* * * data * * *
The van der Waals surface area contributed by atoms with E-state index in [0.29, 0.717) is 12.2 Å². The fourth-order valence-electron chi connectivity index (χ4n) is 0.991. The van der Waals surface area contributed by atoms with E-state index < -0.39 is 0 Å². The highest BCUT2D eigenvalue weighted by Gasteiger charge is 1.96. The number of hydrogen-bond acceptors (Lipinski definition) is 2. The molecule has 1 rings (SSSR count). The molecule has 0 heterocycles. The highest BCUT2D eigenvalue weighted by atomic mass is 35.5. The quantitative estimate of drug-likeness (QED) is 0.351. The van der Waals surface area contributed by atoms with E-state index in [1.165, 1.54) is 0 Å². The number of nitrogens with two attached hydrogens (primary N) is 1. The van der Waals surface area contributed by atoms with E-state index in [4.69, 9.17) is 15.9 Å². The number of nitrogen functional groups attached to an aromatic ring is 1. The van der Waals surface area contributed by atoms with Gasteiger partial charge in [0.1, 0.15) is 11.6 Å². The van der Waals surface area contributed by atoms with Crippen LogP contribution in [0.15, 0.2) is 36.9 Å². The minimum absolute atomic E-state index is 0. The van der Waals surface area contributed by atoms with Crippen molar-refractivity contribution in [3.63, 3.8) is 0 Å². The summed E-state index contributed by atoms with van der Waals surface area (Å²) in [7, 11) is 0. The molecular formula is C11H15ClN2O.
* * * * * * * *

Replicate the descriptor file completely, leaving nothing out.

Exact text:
The van der Waals surface area contributed by atoms with E-state index in [0.29, 0.717) is 12.2 Å². The fourth-order valence-electron chi connectivity index (χ4n) is 0.991. The van der Waals surface area contributed by atoms with E-state index < -0.39 is 0 Å². The highest BCUT2D eigenvalue weighted by Gasteiger charge is 1.96. The number of hydrogen-bond acceptors (Lipinski definition) is 2. The molecule has 1 rings (SSSR count). The molecule has 0 heterocycles. The highest BCUT2D eigenvalue weighted by atomic mass is 35.5. The quantitative estimate of drug-likeness (QED) is 0.351. The van der Waals surface area contributed by atoms with E-state index in [1.165, 1.54) is 0 Å². The number of nitrogens with two attached hydrogens (primary N) is 1. The van der Waals surface area contributed by atoms with E-state index in [4.69, 9.17) is 15.9 Å². The number of nitrogen functional groups attached to an aromatic ring is 1. The van der Waals surface area contributed by atoms with Gasteiger partial charge in [0.1, 0.15) is 11.6 Å². The van der Waals surface area contributed by atoms with Crippen LogP contribution in [0.15, 0.2) is 36.9 Å². The minimum absolute atomic E-state index is 0. The van der Waals surface area contributed by atoms with Crippen molar-refractivity contribution in [3.63, 3.8) is 0 Å². The summed E-state index contributed by atoms with van der Waals surface area (Å²) in [7, 11) is 0. The molecular formula is C11H15ClN2O.